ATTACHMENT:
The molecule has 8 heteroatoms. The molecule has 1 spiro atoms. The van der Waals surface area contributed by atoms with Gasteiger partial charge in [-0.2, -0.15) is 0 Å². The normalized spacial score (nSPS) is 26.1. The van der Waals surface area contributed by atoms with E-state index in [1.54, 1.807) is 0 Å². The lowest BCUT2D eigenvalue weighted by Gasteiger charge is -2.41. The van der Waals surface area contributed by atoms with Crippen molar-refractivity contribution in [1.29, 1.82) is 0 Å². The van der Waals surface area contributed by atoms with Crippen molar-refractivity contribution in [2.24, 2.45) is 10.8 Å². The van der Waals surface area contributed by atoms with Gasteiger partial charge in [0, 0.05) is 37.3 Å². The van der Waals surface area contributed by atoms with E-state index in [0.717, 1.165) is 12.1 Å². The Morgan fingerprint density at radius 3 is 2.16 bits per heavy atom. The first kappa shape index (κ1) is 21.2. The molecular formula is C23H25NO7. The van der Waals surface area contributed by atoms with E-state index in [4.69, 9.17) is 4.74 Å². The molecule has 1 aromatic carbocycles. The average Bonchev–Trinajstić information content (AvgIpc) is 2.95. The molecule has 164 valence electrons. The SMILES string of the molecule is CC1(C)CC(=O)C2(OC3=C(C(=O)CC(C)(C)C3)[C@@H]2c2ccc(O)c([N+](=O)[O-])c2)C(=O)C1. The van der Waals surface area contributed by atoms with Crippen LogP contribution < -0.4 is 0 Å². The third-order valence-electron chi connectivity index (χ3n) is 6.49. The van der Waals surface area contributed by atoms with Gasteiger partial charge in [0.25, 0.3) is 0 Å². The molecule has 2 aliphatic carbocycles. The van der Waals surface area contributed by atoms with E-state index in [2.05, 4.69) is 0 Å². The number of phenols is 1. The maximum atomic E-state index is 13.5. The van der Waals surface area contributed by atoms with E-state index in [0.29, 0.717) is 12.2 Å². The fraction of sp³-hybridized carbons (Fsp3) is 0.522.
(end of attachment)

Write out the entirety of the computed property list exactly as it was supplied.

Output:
The molecule has 8 heteroatoms. The molecule has 1 spiro atoms. The van der Waals surface area contributed by atoms with Gasteiger partial charge in [-0.2, -0.15) is 0 Å². The normalized spacial score (nSPS) is 26.1. The van der Waals surface area contributed by atoms with E-state index in [1.54, 1.807) is 0 Å². The lowest BCUT2D eigenvalue weighted by Gasteiger charge is -2.41. The van der Waals surface area contributed by atoms with Crippen molar-refractivity contribution in [1.29, 1.82) is 0 Å². The van der Waals surface area contributed by atoms with Crippen molar-refractivity contribution in [2.24, 2.45) is 10.8 Å². The van der Waals surface area contributed by atoms with Gasteiger partial charge in [0, 0.05) is 37.3 Å². The van der Waals surface area contributed by atoms with E-state index in [0.717, 1.165) is 12.1 Å². The Morgan fingerprint density at radius 3 is 2.16 bits per heavy atom. The first kappa shape index (κ1) is 21.2. The molecular formula is C23H25NO7. The van der Waals surface area contributed by atoms with E-state index in [4.69, 9.17) is 4.74 Å². The molecule has 1 aromatic carbocycles. The average Bonchev–Trinajstić information content (AvgIpc) is 2.95. The molecule has 164 valence electrons. The SMILES string of the molecule is CC1(C)CC(=O)C2(OC3=C(C(=O)CC(C)(C)C3)[C@@H]2c2ccc(O)c([N+](=O)[O-])c2)C(=O)C1. The van der Waals surface area contributed by atoms with Crippen LogP contribution < -0.4 is 0 Å². The third-order valence-electron chi connectivity index (χ3n) is 6.49. The van der Waals surface area contributed by atoms with Gasteiger partial charge in [0.25, 0.3) is 0 Å². The molecule has 2 aliphatic carbocycles. The van der Waals surface area contributed by atoms with E-state index in [2.05, 4.69) is 0 Å². The number of phenols is 1. The maximum atomic E-state index is 13.5. The van der Waals surface area contributed by atoms with E-state index in [0.29, 0.717) is 12.2 Å². The fraction of sp³-hybridized carbons (Fsp3) is 0.522.